Catalogue description Eldridge family

This record is held by Bristol Archives

Details of
Title: Eldridge family
Held by: Bristol Archives, not available at The National Archives
Language: English
Administrative / biographical background:

Robert Aldworth, the well-known merchant and landowner, and Mayor of Bristol in 1609, having no direct heir, bequeathed his considerable estate to Giles Elbridge, who had married his niece. Unfortunately the exact relationship between Giles and Thomas Elbridge of New England, head of the family, (see Genealogical Table B), is as yet unknown, but it is clear that the Aldworth wealth made the fortune of the Elbridge family, and at least two members of it were named Aldworth, after its benefactor.


Aldworth Elbridge's share of the Spring Plantation estate in Jamaica he devised to his two daughters Mary and Rebecca in equal shares. Mary sold her share to her uncle Robert, and Rebecca hers to her uncle John.


Robert Elbridge, younger brother of Aldworth, bequeathed his estates in Jamaica to his wife Mary for life, then to John and Thomas his brothers, and Mary and Rebecca his nieces, in equal proportions.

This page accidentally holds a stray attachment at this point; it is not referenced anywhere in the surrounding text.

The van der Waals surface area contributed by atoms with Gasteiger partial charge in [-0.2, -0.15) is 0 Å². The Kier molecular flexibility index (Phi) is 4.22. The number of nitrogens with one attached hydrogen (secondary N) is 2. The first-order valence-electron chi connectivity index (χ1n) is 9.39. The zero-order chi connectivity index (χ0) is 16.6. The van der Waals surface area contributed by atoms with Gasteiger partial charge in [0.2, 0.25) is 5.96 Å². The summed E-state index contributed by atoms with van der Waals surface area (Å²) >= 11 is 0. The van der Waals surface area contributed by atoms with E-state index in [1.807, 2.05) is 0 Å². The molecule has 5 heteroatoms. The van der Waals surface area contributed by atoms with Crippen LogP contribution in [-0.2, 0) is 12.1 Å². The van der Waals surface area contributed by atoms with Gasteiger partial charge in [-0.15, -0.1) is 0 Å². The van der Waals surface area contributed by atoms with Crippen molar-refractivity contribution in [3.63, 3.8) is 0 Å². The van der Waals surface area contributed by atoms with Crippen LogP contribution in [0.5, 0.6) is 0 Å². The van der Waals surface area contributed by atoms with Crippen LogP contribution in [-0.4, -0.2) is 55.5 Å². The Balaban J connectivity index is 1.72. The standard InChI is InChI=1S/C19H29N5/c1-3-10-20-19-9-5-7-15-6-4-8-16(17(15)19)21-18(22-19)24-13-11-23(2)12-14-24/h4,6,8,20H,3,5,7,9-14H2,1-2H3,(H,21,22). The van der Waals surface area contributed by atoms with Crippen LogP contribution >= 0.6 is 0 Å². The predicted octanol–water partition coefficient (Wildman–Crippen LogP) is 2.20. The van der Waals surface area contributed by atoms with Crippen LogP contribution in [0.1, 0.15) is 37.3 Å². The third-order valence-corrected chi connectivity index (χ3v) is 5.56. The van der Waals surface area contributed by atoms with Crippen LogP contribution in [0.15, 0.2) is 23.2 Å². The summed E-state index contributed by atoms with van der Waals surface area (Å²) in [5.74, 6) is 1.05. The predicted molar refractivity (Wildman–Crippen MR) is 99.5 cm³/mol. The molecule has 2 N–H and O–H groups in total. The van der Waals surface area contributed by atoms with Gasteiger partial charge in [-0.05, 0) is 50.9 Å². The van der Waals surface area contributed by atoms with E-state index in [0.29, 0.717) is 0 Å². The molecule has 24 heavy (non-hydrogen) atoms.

Therefore, by various means, a considerable estate eventually came into the hands of John Elbridge, who at his death left in addition personal wealth of something like £75,000. After legacies his residual estate was divided between Rebecca his niece and Thomas his nephew. Rebecca's share eventually came to Elizabeth Woolnough her daughter, and so to John Hugh Smyth. Thomas Elbridge and Ann his wife both died in 1743, leaving no heir. Letters of administration for Ann were taken out by Mrs. Ann Hort, her mother, who thus became entitled to one half of the residual estate of John Elbridge. She appears frequently in the Woolnough papers as a result, often as a co-heir of the Elbridge estates with John Hugh Smyth, as in the case of the land at Eastington, Glos. used for the Stroudwater Canal Development scheme, [AC/WO/14/24-28].

Have you found an error with this catalogue description?

Help with your research